Mr. McKUNE. It is a judgment the Secretary must make about whether the passport restriction in Lebanon to be lifted or not lifted would subject Americans in Lebanon to terrorist threats.

Mr. HAMILTON. I understand. I understand that. I am just trying to figure out

Mr. HAMILTON (continuing). What we are looking for. I understand it is the Secretary's judgment.

Mr. McKUNE. Yes. What we are looking for

Mr. HAMILTON. In making that judgment, what are you looking at?

Mr. McKUNE. We are looking for a pattern of Hizbollah disengagement from terrorism, in essence.

Mr. HAMILTON. So you would want, then, a statement of some kind or maybe something more than a statement from Hizbollah saying they are not going to engage in terrorism before you lift the terrorist ban, the travel ban?

Mr. McKUNE. We don't put confidence in their statements, sir. We would watch

Mr. HAMILTON. OK. That is something. So what would you have confidence in?

Mr. McKUNE. We would watch their behavior worldwide and their behavior in Lebanon in particular.

Mr. HAMILTON. OK. So you are looking at their worldwide behavior, is that correct?

Mr. McKUNE. Yes, sir.

Mr. HAMILTON. And you believe today that Americans are in imminent peril if they travel to Lebanon?

Mr. McKUNE. I wouldn't use that phrase, sir. I think that it is a dangerous place, and the reason it is a dangerous place is that Lebanon is a location where Hizbollah and other organizations with a demonstrated history of terrorist attacks against American interests maintain a presence, maintain an operational capability, maintain training exercises

Mr. HAMILTON. We had a Senator-
Mr. McKUNE (continuing). And are hostile to the United States.
Mr. HAMILTON. We had a Senator in Lebanon just recently, yes?
Mr. McKUNE. Yes, and a poll recently,

Mr. HAMILTON. My colleague here to the left was there a couple of months ago. So you don't stop Americans?

Mr. WELCH. We are not able to stop Americans. We are able only—this is not a travel ban. Those words are used to characterize the situation. Our handle on this is a restriction on the use of U.S. passports. That is where we come at it from.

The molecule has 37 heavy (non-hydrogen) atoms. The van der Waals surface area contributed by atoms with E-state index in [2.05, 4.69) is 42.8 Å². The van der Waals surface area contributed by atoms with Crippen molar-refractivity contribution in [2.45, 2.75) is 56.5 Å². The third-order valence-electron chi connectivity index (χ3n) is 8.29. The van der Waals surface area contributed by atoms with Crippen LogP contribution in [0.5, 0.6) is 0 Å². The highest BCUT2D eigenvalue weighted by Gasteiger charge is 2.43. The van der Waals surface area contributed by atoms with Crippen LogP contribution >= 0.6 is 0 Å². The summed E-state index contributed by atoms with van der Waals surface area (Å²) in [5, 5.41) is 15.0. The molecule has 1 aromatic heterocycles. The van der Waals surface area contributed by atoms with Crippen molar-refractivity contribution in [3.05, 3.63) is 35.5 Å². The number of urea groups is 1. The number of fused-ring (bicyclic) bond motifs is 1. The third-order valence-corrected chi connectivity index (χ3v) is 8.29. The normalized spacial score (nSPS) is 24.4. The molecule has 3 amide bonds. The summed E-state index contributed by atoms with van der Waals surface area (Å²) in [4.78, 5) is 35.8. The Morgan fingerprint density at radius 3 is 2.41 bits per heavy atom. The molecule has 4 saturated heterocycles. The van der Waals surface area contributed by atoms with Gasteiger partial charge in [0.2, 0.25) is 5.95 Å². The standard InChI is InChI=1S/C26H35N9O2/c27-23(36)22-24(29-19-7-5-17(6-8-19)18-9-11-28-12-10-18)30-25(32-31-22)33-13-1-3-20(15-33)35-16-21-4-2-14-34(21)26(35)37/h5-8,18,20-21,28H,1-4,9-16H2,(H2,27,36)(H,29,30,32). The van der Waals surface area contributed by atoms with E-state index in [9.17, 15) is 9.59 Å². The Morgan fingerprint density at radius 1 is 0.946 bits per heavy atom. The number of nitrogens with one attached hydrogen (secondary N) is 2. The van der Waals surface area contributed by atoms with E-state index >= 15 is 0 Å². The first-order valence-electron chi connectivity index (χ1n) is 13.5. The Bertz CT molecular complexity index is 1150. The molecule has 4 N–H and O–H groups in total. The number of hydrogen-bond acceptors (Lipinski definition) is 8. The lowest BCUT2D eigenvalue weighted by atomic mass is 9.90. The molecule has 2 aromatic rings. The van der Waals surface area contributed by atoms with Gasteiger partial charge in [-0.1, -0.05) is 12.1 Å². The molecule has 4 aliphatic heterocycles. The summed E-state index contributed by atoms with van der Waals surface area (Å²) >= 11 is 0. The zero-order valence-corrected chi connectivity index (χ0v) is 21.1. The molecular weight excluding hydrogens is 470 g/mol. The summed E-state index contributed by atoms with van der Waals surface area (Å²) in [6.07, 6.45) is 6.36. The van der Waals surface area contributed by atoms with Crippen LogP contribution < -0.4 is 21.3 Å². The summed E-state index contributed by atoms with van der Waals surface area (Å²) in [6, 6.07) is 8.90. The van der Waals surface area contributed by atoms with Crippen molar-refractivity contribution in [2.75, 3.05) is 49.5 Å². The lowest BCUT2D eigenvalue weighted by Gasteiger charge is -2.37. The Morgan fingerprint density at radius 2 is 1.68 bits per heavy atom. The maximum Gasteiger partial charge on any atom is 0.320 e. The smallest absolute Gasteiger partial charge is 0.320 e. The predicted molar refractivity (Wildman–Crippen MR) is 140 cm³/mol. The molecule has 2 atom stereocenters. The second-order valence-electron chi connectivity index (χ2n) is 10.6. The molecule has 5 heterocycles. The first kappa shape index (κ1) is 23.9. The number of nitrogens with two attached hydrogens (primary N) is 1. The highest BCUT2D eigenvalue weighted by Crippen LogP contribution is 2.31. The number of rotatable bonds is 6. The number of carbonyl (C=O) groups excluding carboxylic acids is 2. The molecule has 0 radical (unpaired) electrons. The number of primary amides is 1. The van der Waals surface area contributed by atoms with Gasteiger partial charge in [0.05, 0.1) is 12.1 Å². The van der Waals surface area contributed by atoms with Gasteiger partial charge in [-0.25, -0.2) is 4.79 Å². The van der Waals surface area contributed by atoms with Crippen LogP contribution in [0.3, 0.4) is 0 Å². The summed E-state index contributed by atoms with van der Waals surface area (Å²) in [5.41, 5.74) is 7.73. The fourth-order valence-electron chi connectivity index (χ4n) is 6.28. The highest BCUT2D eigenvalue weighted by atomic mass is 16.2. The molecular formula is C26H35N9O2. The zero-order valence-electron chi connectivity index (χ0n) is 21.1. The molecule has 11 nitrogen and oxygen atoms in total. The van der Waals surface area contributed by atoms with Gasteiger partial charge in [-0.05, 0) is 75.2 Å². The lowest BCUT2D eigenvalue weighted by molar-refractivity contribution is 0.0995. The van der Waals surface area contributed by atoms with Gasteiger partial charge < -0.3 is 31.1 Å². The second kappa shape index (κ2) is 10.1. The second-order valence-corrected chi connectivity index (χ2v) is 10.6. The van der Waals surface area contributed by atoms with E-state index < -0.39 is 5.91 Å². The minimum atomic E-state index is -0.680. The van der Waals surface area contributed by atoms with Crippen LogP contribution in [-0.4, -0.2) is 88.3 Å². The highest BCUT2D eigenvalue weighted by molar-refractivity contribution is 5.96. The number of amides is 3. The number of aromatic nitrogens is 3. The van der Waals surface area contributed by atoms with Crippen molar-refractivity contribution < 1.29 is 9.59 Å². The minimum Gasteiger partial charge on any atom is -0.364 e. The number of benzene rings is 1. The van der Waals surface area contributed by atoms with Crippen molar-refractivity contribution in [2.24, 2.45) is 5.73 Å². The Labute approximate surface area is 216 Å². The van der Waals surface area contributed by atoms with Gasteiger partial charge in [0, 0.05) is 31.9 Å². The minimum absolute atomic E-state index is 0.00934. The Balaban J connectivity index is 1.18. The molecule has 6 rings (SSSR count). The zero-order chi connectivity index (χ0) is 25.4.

Our judgment, as specified in the travel warnings, is that the situation there is sufficiently dangerous that any American, whether with permission or without it, cannot be considered safe from terrorism when they are in Lebanon.

Chairman GILMAN. I would hope that at some future time we could have a further discussion of this before a further review has taken place.

The gentleman's time has expired.
Ms. Danner.
Ms. DANNER. Thank you, Mr. Chairman.

To follow up on the conversation we are having with regard to the travel ban, I would like for you to furnish to me a list of the individuals who send their recommendations forward to the Secretary with regard to whether the travel ban, whatever you want to call it, should remain in place.

Obviously, some of you are making recommendations to the Secretary; and I would like to know who it is. To give your words back to you, we feel it is sufficiently dangerous that Lebanon cannot be considered safe; and I would say that follows up on Washington, DC, right here on Capitol Hill. So I find that a nonstarter.

As a matter of fact, several years ago, when I was invited to go to Lebanon with some other Members of Congress, the State Department came to my office and absolutely persuaded me that, especially as a woman, it was not safe for me to go to Lebanon. I took their word for it, and I didn't go. Every one of my colleagues returned safely, I might add.

I have some questions for you that I would like for you to respond to.

Is there anything that the Lebanese Government has failed to do to satisfy the United States on the security of our citizens? What has Lebanon failed to do that you want done so we can get this problem rectified?

Mr. McKUNE. It is not a question of shortcomings of the behavior of the Government of Lebanon. They have made a lot of progress. The security situation has improved and is continuing to improve, thanks to continuing steps of the Government of Lebanon.

It is the nature of terrorism-I am not saying that the whole of Lebanese environment and society today is terroristic and that any American or anyone there would be in mortal danger of terrorism if they went there. I am not saying that at all. The nature of terrorism often is that a single terrorist calculated attack-which you can't know about or predict—is done for a particular purpose at a particular time; whether to assassinate a political leader, to disrupt the peace process, to make a statement against the United States and its forces and peacekeepers or whatever. That could happen at any time or it may not happen.

If you look at the history of post-war Lebanon, you do see a general desire of the people, of the government, of the political figures,